Ann Arbor, MI: Black newborns are more likely to undergo drug testing than are other babies, according to data published in the journal JAMA (Journal of the American Medical Association) Network Open.
Researchers affiliated with the University of Michigan assessed rates of infant drug testing in a cohort of over 26,000 newborn children. They reported that clinicians ordered drug tests to be performed on Black newborns at nearly four times the rate of other children.
“This study [finds] racial disparities in newborn drug testing unrelated to obstetrical risk,” authors determined. “Our findings strongly suggest that changes in policies regarding drug testing and reporting at the hospital and state level and improvement measures focused on the health, well-being, and dignity of Black birthing people are needed to reduce health inequity for Black parents and their newborns.”
The findings are consistent with those of prior studies reporting that Black patients and their newborns are more likely to be drug tested for cannabis and other substances than those of other ethnicities.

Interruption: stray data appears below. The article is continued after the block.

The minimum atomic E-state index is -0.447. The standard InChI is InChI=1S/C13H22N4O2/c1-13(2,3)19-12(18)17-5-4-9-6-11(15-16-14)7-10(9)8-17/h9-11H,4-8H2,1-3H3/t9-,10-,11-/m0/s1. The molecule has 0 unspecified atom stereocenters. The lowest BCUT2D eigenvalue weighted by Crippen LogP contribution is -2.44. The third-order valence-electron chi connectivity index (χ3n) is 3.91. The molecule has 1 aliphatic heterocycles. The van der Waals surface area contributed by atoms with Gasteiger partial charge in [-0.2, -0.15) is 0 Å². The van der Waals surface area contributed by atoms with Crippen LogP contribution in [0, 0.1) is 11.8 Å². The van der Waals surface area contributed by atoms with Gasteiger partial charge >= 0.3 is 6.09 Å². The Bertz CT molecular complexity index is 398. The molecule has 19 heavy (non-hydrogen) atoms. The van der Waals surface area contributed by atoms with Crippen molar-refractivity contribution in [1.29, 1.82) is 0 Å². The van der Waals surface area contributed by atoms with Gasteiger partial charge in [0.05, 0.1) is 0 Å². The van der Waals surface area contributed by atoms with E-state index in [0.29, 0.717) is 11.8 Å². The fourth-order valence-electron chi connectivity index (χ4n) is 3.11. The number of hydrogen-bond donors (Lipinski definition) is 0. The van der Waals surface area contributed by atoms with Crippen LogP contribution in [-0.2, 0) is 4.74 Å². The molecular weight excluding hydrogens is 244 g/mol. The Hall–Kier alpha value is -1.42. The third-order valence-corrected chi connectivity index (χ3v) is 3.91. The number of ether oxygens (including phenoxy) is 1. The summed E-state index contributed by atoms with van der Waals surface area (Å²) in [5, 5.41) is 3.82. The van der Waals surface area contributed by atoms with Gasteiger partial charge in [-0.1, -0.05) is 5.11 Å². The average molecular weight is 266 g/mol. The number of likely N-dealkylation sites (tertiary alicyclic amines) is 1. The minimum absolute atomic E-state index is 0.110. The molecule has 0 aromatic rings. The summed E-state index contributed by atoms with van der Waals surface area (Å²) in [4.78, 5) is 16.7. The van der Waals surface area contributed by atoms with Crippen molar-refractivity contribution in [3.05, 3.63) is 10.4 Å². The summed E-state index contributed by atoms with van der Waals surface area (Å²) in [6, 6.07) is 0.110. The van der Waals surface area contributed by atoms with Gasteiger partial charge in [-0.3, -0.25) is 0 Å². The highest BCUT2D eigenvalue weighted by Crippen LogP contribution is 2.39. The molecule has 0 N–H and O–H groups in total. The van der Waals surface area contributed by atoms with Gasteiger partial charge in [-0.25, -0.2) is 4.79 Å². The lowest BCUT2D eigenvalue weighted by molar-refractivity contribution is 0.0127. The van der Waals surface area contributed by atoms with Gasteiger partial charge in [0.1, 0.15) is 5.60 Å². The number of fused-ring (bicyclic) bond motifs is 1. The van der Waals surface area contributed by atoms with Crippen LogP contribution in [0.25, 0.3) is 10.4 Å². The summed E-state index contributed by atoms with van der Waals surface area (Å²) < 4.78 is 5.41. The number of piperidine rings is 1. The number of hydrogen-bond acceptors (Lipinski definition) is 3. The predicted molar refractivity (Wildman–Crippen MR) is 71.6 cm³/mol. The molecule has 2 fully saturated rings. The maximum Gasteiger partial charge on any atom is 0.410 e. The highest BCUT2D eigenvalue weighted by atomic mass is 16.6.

For example, a study published earlier this month in the journal Hospital Pediatrics reported that patients selected to undergo marijuana-specific drug screening during the labor and delivery process are disproportionately Hispanic or African American.
Data assessing the relationship between in utero cannabis exposure and various neonatal outcomes, such as birth weight, is inconsistent. However, longitudinal data indicates that cannabis exposure is rarely independently linked with adverse neurodevelopmental consequences, finding, “Although there is a theoretical potential for cannabis to interfere with neurodevelopment, human data drawn from four prospective cohorts have not identified any long-term or long lasting meaningful differences between children exposed in utero to cannabis and those not.”
Nonetheless, in some states, such as in Oklahoma and Alabama, mothers have been arrested and criminally prosecuted for the use of cannabis during their pregnancy. In total, 24 states and the District of Columbia consider substance use during pregnancy to be child abuse under civil child-welfare statutes and three consider it grounds for civil commitment, according to data provided by The Guttmacher Policy Institute.
Full text of the study, “Incidences of newborn drug testing and variations by birthing parent race and ethnicity before and after recreational cannabis legalization,” appears in JAMA Network Open.
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